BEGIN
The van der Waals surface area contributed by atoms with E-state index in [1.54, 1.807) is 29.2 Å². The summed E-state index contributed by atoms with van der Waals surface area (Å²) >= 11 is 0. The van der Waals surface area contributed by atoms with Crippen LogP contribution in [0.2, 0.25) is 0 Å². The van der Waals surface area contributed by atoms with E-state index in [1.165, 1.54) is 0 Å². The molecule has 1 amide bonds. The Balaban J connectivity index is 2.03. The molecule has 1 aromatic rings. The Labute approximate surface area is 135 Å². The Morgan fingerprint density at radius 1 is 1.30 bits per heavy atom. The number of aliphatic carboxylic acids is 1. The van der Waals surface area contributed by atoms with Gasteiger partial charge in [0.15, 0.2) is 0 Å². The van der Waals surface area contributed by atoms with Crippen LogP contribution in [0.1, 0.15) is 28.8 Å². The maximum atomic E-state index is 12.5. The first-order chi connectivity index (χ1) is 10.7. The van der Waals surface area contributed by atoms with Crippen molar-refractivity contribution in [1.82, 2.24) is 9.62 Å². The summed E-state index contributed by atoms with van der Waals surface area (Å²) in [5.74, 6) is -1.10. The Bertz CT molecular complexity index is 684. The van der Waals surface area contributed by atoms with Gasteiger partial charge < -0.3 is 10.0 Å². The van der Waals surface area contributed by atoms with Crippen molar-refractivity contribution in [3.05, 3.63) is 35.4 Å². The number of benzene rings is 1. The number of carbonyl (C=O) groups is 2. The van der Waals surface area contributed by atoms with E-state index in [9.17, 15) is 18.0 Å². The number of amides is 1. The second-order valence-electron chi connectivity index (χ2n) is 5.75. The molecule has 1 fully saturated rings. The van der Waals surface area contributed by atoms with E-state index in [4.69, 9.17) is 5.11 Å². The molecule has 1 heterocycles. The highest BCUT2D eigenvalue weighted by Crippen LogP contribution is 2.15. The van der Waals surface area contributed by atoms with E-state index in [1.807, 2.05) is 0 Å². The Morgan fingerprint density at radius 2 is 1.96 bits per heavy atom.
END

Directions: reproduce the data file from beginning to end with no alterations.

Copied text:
The van der Waals surface area contributed by atoms with E-state index in [1.54, 1.807) is 29.2 Å². The summed E-state index contributed by atoms with van der Waals surface area (Å²) >= 11 is 0. The van der Waals surface area contributed by atoms with Crippen LogP contribution in [0.2, 0.25) is 0 Å². The van der Waals surface area contributed by atoms with E-state index in [1.165, 1.54) is 0 Å². The molecule has 1 amide bonds. The Balaban J connectivity index is 2.03. The molecule has 1 aromatic rings. The Labute approximate surface area is 135 Å². The Morgan fingerprint density at radius 1 is 1.30 bits per heavy atom. The number of aliphatic carboxylic acids is 1. The van der Waals surface area contributed by atoms with Gasteiger partial charge in [0.15, 0.2) is 0 Å². The van der Waals surface area contributed by atoms with Crippen LogP contribution in [0.1, 0.15) is 28.8 Å². The maximum atomic E-state index is 12.5. The first-order chi connectivity index (χ1) is 10.7. The van der Waals surface area contributed by atoms with Crippen molar-refractivity contribution in [1.82, 2.24) is 9.62 Å². The summed E-state index contributed by atoms with van der Waals surface area (Å²) in [5.74, 6) is -1.10. The Bertz CT molecular complexity index is 684. The van der Waals surface area contributed by atoms with Gasteiger partial charge < -0.3 is 10.0 Å². The van der Waals surface area contributed by atoms with Crippen molar-refractivity contribution in [3.05, 3.63) is 35.4 Å². The number of benzene rings is 1. The number of carbonyl (C=O) groups is 2. The van der Waals surface area contributed by atoms with E-state index in [9.17, 15) is 18.0 Å². The number of amides is 1. The second-order valence-electron chi connectivity index (χ2n) is 5.75. The molecule has 1 fully saturated rings. The van der Waals surface area contributed by atoms with E-state index in [4.69, 9.17) is 5.11 Å². The molecule has 1 heterocycles. The highest BCUT2D eigenvalue weighted by Crippen LogP contribution is 2.15. The van der Waals surface area contributed by atoms with E-state index in [1.807, 2.05) is 0 Å². The Morgan fingerprint density at radius 2 is 1.96 bits per heavy atom.